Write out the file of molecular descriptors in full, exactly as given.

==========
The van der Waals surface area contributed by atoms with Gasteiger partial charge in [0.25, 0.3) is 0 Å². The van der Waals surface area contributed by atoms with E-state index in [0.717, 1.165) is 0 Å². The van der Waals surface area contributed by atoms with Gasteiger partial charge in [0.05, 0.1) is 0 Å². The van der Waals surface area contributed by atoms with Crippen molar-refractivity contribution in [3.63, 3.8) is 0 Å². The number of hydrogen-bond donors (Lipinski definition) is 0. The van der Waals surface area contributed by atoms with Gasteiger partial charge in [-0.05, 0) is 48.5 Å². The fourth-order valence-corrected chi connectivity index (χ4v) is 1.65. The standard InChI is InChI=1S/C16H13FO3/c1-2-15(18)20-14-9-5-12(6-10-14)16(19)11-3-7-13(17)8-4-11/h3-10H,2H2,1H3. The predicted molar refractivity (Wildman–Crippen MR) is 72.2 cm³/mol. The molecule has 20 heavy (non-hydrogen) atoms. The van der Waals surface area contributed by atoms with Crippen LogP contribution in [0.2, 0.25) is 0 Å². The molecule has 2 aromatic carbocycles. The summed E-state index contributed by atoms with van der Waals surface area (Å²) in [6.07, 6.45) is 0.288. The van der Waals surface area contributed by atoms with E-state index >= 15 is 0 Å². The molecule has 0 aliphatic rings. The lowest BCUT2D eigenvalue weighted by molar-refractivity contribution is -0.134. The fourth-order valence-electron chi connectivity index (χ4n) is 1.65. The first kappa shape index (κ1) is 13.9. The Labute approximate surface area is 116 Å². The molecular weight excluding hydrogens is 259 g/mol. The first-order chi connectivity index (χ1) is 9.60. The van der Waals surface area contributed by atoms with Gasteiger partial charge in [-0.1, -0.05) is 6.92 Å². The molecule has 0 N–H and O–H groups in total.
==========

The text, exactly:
The van der Waals surface area contributed by atoms with Gasteiger partial charge in [0.25, 0.3) is 0 Å². The van der Waals surface area contributed by atoms with E-state index in [0.717, 1.165) is 0 Å². The van der Waals surface area contributed by atoms with Gasteiger partial charge in [0.05, 0.1) is 0 Å². The van der Waals surface area contributed by atoms with Crippen molar-refractivity contribution in [3.63, 3.8) is 0 Å². The number of hydrogen-bond donors (Lipinski definition) is 0. The van der Waals surface area contributed by atoms with Gasteiger partial charge in [-0.05, 0) is 48.5 Å². The fourth-order valence-corrected chi connectivity index (χ4v) is 1.65. The standard InChI is InChI=1S/C16H13FO3/c1-2-15(18)20-14-9-5-12(6-10-14)16(19)11-3-7-13(17)8-4-11/h3-10H,2H2,1H3. The predicted molar refractivity (Wildman–Crippen MR) is 72.2 cm³/mol. The molecule has 20 heavy (non-hydrogen) atoms. The van der Waals surface area contributed by atoms with Crippen LogP contribution in [0.2, 0.25) is 0 Å². The molecule has 2 aromatic carbocycles. The summed E-state index contributed by atoms with van der Waals surface area (Å²) in [6.07, 6.45) is 0.288. The van der Waals surface area contributed by atoms with E-state index >= 15 is 0 Å². The molecule has 0 aliphatic rings. The lowest BCUT2D eigenvalue weighted by molar-refractivity contribution is -0.134. The fourth-order valence-electron chi connectivity index (χ4n) is 1.65. The first kappa shape index (κ1) is 13.9. The Labute approximate surface area is 116 Å². The molecular weight excluding hydrogens is 259 g/mol. The first-order chi connectivity index (χ1) is 9.60. The van der Waals surface area contributed by atoms with Gasteiger partial charge in [-0.1, -0.05) is 6.92 Å². The molecule has 0 N–H and O–H groups in total.